The Bare Bones Dance Theater adds knowledge of the theater to my repertoire. Through the UCI Dance Dept., undergraduates are only presented with one opportunity to choreograph and perform in an all-undergraduate concert. The faculty is in charge of all the technical aspects that accompany our artistic creations, from selection of the pieces, to booking the theater, to lighting each individual piece. Moreover, there is a five-minute time limit for each piece auditioning. Through Bare Bones, I have been exposed to the intricate details required to produce a concert (lighting, costumes, fundraising, correspondence, grant writing, etc). We also have no time restrictions for pieces and we present two scholarships (costume design, choreography) to choreographers, voted on by their colleagues. It not only allows us individually to become aware of the attributes necessary to complete a production, but it creates a strong community of undergraduates who will continue to support and grow with one another throughout their years at the university.

4. What has been you favorite experience with research (include any interesting stories or specific events)?
This past summer, the UCI Etude Ensemble was granted a research award from the Undergraduate Research Opportunities Program to attend an international modern dance conference in San Luis Potosi, Mexico. I cannot describe how amazing this week was! As one of the only American dance companies to be invited, we were completely immersed in the historic culture of the city. There were performances twice each evening where we could compare and enjoy the traditions of Mexican modern dance to the American aesthetics. We lived in a completely Spanish-speaking area where we had to depend solely on one person from our group to relay our messages in broken Spanish. Another unusual aspect of Mexican concerts is that they do not include an intermission. Therefore, when we took an intermission halfway through our show, half the audience began to leave because they thought the performance had ended! However, we did perform an entire evening's work, which was extremely well received, and we are invited to return again this coming summer - perhaps without an intermission.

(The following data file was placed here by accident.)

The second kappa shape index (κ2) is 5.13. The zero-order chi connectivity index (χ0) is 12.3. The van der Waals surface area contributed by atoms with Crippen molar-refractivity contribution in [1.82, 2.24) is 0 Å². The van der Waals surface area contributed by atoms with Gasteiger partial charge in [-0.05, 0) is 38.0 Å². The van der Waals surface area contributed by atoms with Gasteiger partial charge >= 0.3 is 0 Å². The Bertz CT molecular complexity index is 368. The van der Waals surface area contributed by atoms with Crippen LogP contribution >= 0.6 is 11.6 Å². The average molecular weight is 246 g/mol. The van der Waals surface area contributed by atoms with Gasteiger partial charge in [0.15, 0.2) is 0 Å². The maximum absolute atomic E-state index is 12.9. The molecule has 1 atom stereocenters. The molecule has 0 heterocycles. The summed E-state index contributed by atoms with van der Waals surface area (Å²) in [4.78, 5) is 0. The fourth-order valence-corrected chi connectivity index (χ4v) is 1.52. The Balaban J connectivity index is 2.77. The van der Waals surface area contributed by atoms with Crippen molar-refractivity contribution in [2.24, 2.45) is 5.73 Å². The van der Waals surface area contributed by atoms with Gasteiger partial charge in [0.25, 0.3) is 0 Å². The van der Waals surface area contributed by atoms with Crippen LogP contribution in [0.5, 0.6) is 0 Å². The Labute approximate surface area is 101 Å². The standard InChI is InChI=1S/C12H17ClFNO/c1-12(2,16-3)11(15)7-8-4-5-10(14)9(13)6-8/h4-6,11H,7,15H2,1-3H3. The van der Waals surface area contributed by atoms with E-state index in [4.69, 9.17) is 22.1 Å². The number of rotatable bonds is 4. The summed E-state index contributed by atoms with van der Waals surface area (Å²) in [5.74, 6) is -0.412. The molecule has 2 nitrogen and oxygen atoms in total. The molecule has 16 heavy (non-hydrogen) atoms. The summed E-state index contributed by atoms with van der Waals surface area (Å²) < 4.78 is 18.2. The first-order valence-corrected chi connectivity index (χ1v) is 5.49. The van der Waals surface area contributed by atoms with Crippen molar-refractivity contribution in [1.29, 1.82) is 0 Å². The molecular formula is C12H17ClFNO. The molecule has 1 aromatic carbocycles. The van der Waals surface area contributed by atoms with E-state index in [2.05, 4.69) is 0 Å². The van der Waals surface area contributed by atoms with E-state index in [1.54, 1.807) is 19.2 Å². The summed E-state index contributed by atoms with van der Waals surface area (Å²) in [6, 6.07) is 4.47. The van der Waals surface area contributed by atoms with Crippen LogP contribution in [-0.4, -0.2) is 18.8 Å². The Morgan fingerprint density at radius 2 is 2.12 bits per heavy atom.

5. What are your future plans and how has being involved in research helped to prepare you to meet your goals?

As a performer and choreographer, I am moving to New York in August of the coming year, following graduation, where I will pursue a career as a professional dancer. In becoming familiar with certain companies and people involved in these groups, I will begin sending in applications for summer programs and auditions in the area. Before beginning research in these areas, I was unaware of most of the companies I am now actively pursuing. I was even unsure whether I wanted to join a professional dance company or not. However, working in a company environment, with an inspirational director, I have found that working in such a way challenges me as an artist and allows me to develop my own expression within the group. Through working with the choreographers and master teachers affiliated with professional companies, I have discovered groups that inspire and motivate me as a performer. In finding these companies, I can now begin the process of establishing myself in the dance community and auditioning for them as often as possible. From this form of action, I hope to begin work in a modern company as soon as possible, and hopefully test out some choreographic opportunities as well.

6. What advice would you give to a student interested in pursuing a faculty-mentored undergraduate research project or creative activity?

Find something that you feel passionately about, whether you are considering it as a career or not, and research it. I used to think that research consisted only of writing a long thesis on a subject that you knew nothing about. However, I have since discovered that taking a workshop, attending a conference, going abroad, and composing a piece/concert are all valid examples of research in various fields. I guess I'd like to reword "research" to be named "fieldwork." Get out there and discover what you love to do before you graduate! It may surprise you… and make life a bit more interesting…

Past Researchers of the Month

  2001
Dec. '01 Anna Kaiser
Nov. '01 Sunny Staton
Oct. '01 Kristine Kolkman
Sep. '01 Raquel Fernandez
Aug. '01 Temre Davies
Jul. '01 Krikor Andonian
Jun. '01 Elizabeth Kirchner
May '01 Joshua Neil
Apr. '01 Alia Shbeeb
Mar. '01 Qyana Griffith
Feb. '01 Reshmi Basu
Jan. '01 Yousuke Hamai
     
Recent Year
  2004
  2003
  2002
  2001
  2000
  1999
  1998